The forecast had called for wind and rain. For many borough residents still reeling from Hurricane Sandy’s wrath a mere nine days ago, it was a frustrating and scary forecast.
But the prediction for a wind-swept rainstorm did not pan out. What did come, however, was at least as bad — or even worse.
A little more than a week after a storm brought tropical weather to our area, Mother Nature hit us from the other extreme — the arctic.
Four inches of snow fell on parts of Queens on Wednesday afternoon and evening, paralyzing the borough during the evening rush hour.
For a few hours Wednesday evening, the Long Island Rail Road completely shut down service, forcing the closure of Penn Station in Manhattan. Trains were gradually reinstated during the night as fallen trees were removed from tracks throughout the system.
Thursday morning, delays remained on the LIRR due to the weather problems, though they were slowly decreasing and trains were running.
The storm caused the accumulation of wet, heavy snow on already weakened trees and power lines. A number of trees and branches in places like Forest Park snapped in the snowstorm and some smaller trees crashed into sidewalks due to the weight of the snow and bigger ones blocked streets and lanes on the parkways.
The winter conditions were worrisome for many still without power in Northeast Queens, Howard Beach and the Rockaways. Some were able to heat their homes with generators, but many stayed with friends or family, or went to warming centers opened by the city. Mayor Bloomberg ordered the evacuation of nursing homes in the Rockaways and encouraged residents of Hamilton Beach to leave in advance of the storm, but no damage was reported from the nor’easter there and any tidal surge was relatively small.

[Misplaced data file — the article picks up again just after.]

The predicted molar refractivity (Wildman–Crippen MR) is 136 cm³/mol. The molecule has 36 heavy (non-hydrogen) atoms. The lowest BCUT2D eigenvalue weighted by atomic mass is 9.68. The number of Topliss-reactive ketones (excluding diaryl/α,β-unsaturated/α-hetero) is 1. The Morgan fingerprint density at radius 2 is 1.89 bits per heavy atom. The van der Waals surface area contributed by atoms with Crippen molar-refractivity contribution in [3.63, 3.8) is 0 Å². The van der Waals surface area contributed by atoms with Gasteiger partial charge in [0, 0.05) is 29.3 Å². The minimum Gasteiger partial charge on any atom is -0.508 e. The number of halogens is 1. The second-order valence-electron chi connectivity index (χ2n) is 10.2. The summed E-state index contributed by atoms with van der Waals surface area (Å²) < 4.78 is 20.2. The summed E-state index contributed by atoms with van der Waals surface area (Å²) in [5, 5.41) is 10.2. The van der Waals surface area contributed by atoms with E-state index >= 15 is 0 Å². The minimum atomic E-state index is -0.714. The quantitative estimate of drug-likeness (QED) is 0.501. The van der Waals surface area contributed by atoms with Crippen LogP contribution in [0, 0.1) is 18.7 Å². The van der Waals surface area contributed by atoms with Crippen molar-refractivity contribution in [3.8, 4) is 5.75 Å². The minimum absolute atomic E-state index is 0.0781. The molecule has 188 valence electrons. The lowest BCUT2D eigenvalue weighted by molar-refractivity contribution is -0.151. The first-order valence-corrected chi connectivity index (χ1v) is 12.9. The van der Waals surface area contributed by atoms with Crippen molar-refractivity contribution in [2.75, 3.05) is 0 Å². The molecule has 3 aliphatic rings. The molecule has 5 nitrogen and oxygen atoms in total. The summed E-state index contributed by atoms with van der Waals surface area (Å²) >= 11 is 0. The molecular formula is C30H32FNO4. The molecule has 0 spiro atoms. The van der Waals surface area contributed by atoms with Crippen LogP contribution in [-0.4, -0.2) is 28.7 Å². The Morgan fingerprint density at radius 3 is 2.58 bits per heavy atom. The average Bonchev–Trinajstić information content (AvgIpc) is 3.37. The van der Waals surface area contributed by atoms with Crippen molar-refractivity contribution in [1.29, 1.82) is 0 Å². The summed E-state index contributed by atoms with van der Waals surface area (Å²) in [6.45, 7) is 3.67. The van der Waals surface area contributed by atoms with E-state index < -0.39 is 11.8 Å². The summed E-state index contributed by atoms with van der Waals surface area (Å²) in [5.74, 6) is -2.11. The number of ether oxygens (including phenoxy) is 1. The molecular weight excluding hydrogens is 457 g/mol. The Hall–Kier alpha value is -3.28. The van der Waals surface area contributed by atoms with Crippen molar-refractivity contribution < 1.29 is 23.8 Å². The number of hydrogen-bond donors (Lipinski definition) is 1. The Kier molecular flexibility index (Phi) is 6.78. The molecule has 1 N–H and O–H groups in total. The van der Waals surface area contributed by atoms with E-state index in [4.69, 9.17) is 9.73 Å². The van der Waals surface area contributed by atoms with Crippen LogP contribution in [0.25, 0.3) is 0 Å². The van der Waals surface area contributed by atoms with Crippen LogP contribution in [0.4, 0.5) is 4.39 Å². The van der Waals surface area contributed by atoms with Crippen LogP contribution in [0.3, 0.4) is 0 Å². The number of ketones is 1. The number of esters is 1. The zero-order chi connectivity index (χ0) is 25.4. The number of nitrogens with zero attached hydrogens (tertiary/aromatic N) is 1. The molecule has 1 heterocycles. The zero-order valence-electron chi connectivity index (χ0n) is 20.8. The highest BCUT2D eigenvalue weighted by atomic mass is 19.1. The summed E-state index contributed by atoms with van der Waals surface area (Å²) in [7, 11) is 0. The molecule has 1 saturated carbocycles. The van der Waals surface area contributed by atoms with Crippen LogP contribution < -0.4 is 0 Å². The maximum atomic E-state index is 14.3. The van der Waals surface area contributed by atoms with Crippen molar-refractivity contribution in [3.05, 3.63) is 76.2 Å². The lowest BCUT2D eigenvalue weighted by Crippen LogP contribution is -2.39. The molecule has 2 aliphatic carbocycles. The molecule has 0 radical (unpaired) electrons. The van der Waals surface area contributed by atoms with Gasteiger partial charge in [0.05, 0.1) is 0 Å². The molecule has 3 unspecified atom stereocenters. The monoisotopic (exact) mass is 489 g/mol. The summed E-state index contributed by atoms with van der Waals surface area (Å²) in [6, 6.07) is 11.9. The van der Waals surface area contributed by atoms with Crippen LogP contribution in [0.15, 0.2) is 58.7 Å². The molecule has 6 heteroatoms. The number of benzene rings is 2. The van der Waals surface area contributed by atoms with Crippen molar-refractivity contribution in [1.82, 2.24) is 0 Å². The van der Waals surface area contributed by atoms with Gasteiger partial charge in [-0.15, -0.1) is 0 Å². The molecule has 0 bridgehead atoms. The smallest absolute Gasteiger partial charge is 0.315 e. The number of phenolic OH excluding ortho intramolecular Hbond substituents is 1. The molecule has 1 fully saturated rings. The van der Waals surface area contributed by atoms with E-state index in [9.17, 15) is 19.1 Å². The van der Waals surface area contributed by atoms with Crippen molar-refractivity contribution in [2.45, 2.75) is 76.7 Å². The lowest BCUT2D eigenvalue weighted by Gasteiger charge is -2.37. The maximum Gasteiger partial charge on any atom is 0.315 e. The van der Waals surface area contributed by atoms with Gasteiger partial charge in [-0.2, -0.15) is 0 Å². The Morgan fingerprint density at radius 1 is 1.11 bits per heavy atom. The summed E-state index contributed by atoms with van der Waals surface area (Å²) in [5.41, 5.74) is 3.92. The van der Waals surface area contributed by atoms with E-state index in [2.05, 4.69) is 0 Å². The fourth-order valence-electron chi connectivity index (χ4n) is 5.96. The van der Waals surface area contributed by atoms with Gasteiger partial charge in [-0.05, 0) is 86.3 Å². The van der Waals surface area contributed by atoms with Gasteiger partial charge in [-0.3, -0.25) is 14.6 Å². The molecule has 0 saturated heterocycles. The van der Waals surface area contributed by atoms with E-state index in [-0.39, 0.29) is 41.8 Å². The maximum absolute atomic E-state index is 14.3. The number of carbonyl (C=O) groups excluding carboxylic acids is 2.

In the Rockaways, the storm caused power to go out in areas that had just gotten it back since Hurricane Sandy. As of Thursday, 23,000 people remained without power in Queens, according to Gov. Cuomo, down from over 100,000 after Hurricane Sandy, but still the most in the city.
The snowstorm “added insult to injury,” the governor said.
The nor’easter could also prolong the gas shortage for a few more days, Cuomo warned, because it interrupted delivery of gas from tanker ships the New York Harbor. The shortage outside the city and Long Island had subsided a bit. The shortage remains an issue in Queens because the system in which gas is distributed to stations took a hit from Sandy and many stations, especially in South Queens, remains closed due to power outages.
The good news about the snowfall was that the low-pressure system stayed well off the coast, decreasing the duration and strength of the winds and tidal surges that are stronger near the center of the storm.
Coming after Hurricane Sandy shattered numerous weather records, the nor’easter also broke one of its own; for earliest 4-inch snowfall ever in New York City, beating a record set on Nov. 23, 1989.